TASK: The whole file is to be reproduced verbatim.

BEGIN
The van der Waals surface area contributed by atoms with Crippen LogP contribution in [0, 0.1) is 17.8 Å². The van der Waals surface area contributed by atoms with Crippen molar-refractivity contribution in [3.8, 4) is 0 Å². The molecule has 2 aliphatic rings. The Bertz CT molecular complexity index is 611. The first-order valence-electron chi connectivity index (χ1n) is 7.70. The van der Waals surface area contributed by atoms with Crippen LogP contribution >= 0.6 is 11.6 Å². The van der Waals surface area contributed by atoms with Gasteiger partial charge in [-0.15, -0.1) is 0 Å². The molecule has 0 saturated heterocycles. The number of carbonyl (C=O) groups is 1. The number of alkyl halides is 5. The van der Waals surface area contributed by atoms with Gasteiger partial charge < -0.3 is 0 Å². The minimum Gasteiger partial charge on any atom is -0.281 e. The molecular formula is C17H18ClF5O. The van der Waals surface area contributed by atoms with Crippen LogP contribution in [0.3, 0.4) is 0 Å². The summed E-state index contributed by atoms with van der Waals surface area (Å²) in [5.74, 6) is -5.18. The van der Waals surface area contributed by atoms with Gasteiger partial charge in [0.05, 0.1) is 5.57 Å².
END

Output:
The van der Waals surface area contributed by atoms with Crippen LogP contribution in [0, 0.1) is 17.8 Å². The van der Waals surface area contributed by atoms with Crippen molar-refractivity contribution in [3.8, 4) is 0 Å². The molecule has 2 aliphatic rings. The Bertz CT molecular complexity index is 611. The first-order valence-electron chi connectivity index (χ1n) is 7.70. The van der Waals surface area contributed by atoms with Crippen LogP contribution >= 0.6 is 11.6 Å². The van der Waals surface area contributed by atoms with Gasteiger partial charge in [-0.15, -0.1) is 0 Å². The molecule has 0 saturated heterocycles. The number of carbonyl (C=O) groups is 1. The number of alkyl halides is 5. The van der Waals surface area contributed by atoms with Gasteiger partial charge < -0.3 is 0 Å². The minimum Gasteiger partial charge on any atom is -0.281 e. The molecular formula is C17H18ClF5O. The van der Waals surface area contributed by atoms with Crippen LogP contribution in [0.3, 0.4) is 0 Å². The summed E-state index contributed by atoms with van der Waals surface area (Å²) in [5.74, 6) is -5.18. The van der Waals surface area contributed by atoms with Gasteiger partial charge in [0.05, 0.1) is 5.57 Å².